But the protesters, some camped in Cairo's Tahrir Square, have said only retracting the decree will satisfy them, a sign of the deep rift between Islamists and their opponents that is destabilizing Egypt two years after Hosni Mubarak was ousted,according to Reuters.

"There is no use amending the decree," said Tarek Ahmed, 26, a protester who stayed the night in Tahrir, where tents covered the central traffic circle. "It must be scrapped."

One person has been killed and about 370 injured in clashes between police and protesters since Mursi issued the decree on Thursday shielding his decisions from judicial review.

The stock market is down more than 7 percent.

Mursi's political opponents have accused him of behaving like a dictator and the West has voiced its concern, worried by more turbulence in Egypt.

Mursi's administration has defended his decree as an effort to speed up reforms and complete a democratic transformation. Leftists, liberals, socialists and others say it has exposed the autocratic impulses of a man once jailed by Mubarak.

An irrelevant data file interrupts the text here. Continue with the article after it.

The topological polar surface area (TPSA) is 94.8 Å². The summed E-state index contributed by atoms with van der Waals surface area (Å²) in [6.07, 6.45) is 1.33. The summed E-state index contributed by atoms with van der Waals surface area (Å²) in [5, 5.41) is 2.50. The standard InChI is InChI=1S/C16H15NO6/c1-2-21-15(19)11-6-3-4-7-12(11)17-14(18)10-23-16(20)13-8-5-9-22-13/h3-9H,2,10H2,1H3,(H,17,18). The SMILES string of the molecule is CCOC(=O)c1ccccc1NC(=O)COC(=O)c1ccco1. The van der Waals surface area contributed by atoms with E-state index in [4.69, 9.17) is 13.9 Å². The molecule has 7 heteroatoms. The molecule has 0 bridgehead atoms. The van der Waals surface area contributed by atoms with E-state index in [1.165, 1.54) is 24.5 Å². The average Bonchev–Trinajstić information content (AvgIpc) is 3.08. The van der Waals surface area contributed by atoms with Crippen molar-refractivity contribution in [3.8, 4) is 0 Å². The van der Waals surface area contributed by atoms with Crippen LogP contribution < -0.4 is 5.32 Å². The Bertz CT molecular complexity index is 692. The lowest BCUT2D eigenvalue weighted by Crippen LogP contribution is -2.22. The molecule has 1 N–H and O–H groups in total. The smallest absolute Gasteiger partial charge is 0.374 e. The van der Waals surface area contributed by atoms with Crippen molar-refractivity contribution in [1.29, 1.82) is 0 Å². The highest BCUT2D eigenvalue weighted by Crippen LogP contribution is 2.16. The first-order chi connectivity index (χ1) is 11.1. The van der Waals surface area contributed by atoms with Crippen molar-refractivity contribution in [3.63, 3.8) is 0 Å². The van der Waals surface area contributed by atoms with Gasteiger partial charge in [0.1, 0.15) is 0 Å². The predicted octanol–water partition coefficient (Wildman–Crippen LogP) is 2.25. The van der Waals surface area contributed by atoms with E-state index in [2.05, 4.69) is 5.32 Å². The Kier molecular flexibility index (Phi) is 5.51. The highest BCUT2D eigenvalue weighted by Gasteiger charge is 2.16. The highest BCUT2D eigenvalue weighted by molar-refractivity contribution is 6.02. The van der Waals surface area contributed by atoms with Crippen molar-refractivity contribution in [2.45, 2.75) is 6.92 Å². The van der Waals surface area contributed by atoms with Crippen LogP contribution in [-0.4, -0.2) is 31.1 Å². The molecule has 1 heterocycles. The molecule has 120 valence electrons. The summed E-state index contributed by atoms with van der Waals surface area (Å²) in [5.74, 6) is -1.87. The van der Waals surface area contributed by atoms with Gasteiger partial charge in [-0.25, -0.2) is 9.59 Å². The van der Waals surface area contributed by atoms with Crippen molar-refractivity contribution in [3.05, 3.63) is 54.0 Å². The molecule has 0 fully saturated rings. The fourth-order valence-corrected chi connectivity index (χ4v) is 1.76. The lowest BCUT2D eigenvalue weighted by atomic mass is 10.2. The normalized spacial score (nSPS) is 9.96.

Mursi's office said he would meet Egypt's highest judicial authority, the Supreme Judicial Council, on Monday, and the council hinted at compromise.

Mursi's decree should apply only to "sovereign matters", it said, suggesting it did not reject the declaration outright, and called on judges and prosecutors, some of whom began a strike Justice Minister Ahmed Mekky, speaking about the council statement, said: "I believe President Mohamed Mursi wants that."

A group of lawyers and activists have also challenged Mursi's decree in an administrative court, which said it would hold its first hearing on December 4. Other decisions by Mursi have faced similar legal challenges brought to court by opponents.

Banners in Tahrir called for dissolving the assembly drawing up a constitution.

Only once a constitution is written can a new parliamentary election be held. Until then, legislative and executive power remains in Mursi's hands, and Thursday's decree puts his decisions above judicial oversight.


Talks with Mursi have been rejected by members of a National Salvation Front, a new opposition coalition that brings together liberal, leftist and other politicians and parties, who until Mursi's decree had been a fractious bunch struggling to unite.

"There is no room for dialogue when a dictator imposes the most oppressive, abhorrent measures and then says 'let us split the difference'," prominent opposition leader and Mohamed ElBaradei said on Saturday. He has said he expected to act as the Front's coordinator.